Rolling thunder from a band called Slug
Caveat Emptor - Slug (self released)
The northern New South Wales town of Lismore has been a magnet for people from Sydney’s ‘80s underground music scene and their Melbourne cousins. Or it was until successive floods wiped half of it off the map. Slug draws on this influx of tree changers for paret of its membership, and sounds like they brought some eroding bricks from the Hopetoun Hotel with them.
Slugs don’t move quickly so it should come as no surprise that the band’s debut long player is out decade or so into the band’s life cycle. “Caveat Emptor” is swampy, psychedelic-tinged rock and roll. Recorded live in a studio with minimal overdubs, It sounds more urgent than a bunch of old farts are entitled to be.
This is ugly music in a similar vein to the early Kim Salmon and the Surrealists or The Lizard Train. The lurching but locked-in engine room of bassist Leon Beveridge and Brad Hoskins lays down a dense bottom end for three (!) guitarists to criss-cross with fuzzy, flame-thrower guitar.
I have experienced Slug live in their home environment and their raw power was evident, even in a boomy bowling club from a sub-par listening position at a merchandise table. It was a revelation to get the full sonic picture and the album's been on high rotation since landing.
Singer Dave Slade was frontman for early ‘80s Sydney band No Mans Land and his phrasing is superb, giving the songs a dramatic edge without being over wrought. Check the Bauhaus-like “No-One Else” for a reference point. And the guitarists, Geoff Lynne, Steve Reynolds and Rod Black (“guitar/noise”), summon an unholy racket.
You get format choices: Vinyl or CD, the latter with different art and comprising 15 songs including a rollicking cover of Spencer P Jones’ “Execution Day”. On either physical format, “Gimme a Break” is a strong opener and “Paint This Town In Flames” ups the ante with its urgent throb, and chanted chorus. There’s plenty more where that came from.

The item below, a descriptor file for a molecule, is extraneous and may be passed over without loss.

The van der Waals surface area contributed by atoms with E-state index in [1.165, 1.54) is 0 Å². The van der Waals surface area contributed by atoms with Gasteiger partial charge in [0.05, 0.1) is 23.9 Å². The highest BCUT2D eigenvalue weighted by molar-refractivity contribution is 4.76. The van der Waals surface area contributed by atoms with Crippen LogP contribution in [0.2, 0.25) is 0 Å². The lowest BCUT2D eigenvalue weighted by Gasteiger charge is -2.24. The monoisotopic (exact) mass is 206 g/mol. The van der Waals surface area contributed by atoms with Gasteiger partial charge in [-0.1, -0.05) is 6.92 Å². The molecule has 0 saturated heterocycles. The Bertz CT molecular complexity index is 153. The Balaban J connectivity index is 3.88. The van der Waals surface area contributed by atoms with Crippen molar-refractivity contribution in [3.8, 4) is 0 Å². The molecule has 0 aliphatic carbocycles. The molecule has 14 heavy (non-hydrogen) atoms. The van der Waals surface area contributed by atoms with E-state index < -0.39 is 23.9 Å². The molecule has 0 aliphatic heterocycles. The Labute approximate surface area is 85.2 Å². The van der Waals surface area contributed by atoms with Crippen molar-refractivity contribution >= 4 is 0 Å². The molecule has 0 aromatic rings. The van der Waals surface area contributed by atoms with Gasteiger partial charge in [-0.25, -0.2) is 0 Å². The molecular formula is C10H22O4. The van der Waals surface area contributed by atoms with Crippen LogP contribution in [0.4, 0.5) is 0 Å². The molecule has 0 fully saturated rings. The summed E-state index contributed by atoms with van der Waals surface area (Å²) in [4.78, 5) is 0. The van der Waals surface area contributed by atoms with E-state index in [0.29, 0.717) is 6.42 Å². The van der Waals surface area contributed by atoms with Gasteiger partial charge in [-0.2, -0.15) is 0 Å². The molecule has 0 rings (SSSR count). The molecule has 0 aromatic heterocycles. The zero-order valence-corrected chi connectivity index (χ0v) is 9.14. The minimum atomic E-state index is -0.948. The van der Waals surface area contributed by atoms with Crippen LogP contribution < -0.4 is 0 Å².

“I Can’t Wait” is the contrast; it’s almost ethereal in its arrangement and a respite from the sturm und drang that surrounds it. There’s no surf in Lismore but “Death Rides a Tube” manages to slyly reference The Ventures and convince you otherwise.
Much recommended. - The Barman
Lismore band Slug play a dangerous game, virtually begging you to dislike them. I mean, a name like Slug. Whilst multiple meanings tag themselves to that particular noun, none invite joy.
And if you call your album “Caveat Emptor” (essentially buyer beware), you may be discouraging potential clientele. Add three guitarists, one billed as noise guitar, and you run the risk of emptying the hall before playing a note.
But that would be unfortunate because Slug most definitely have a thing. It's not your usual thing.
But who wants your usual thing?
The first element that caught my attention was the rhythm section. Leon Beveridge and Brad Hoskins lock in like rolling thunder. Not the expected straight ahead panzer tank assault but the push and pull where rock meets roll. Few rhytmn sections understand this dynamic and any band that does has pretty much won me over.
Think “Distemper” period New Christs or reformation period Stooges but give them some room to vary around the theme.
Nor do the combined guitars of Messers Lynne, Reynolds and Black succumb to the metallic grind of hammered home riffs. Even the threatened noise guitar finds an atmospheric as opposed to overwhelming place in the mix.
Vocalist Dave Slade has a voice that flips somewhere between Joy Division's Ian Curtis and Theatre of Hate's Kirk Brandon without plunging to the depths of the former's despair nor indulging in the latter's histrionics. He also has enough of the dry Australian to maintain an air of irony around the, admittedly, pained subject matter.
Dave has had enough and he's not going stand for no more, geddit.
As might be hinted, this is not an album that will teach the world to sing in perfect harmony. Think of something a neighbourhood over from the Australian Gothic of Rowland S Howard and Spencer P Jones. In fact, the album includes a cover of Spencer's “Execution Day” that leaves the original sounding positively cheerful.
But misery loves company and you'll surely find a place for this collection in your cold, cold heart.
I give this four and a half bottles only because the one thing it lacks is a big, in your face single to get it over to a wider audience. I suspect Slug might sneer at such things.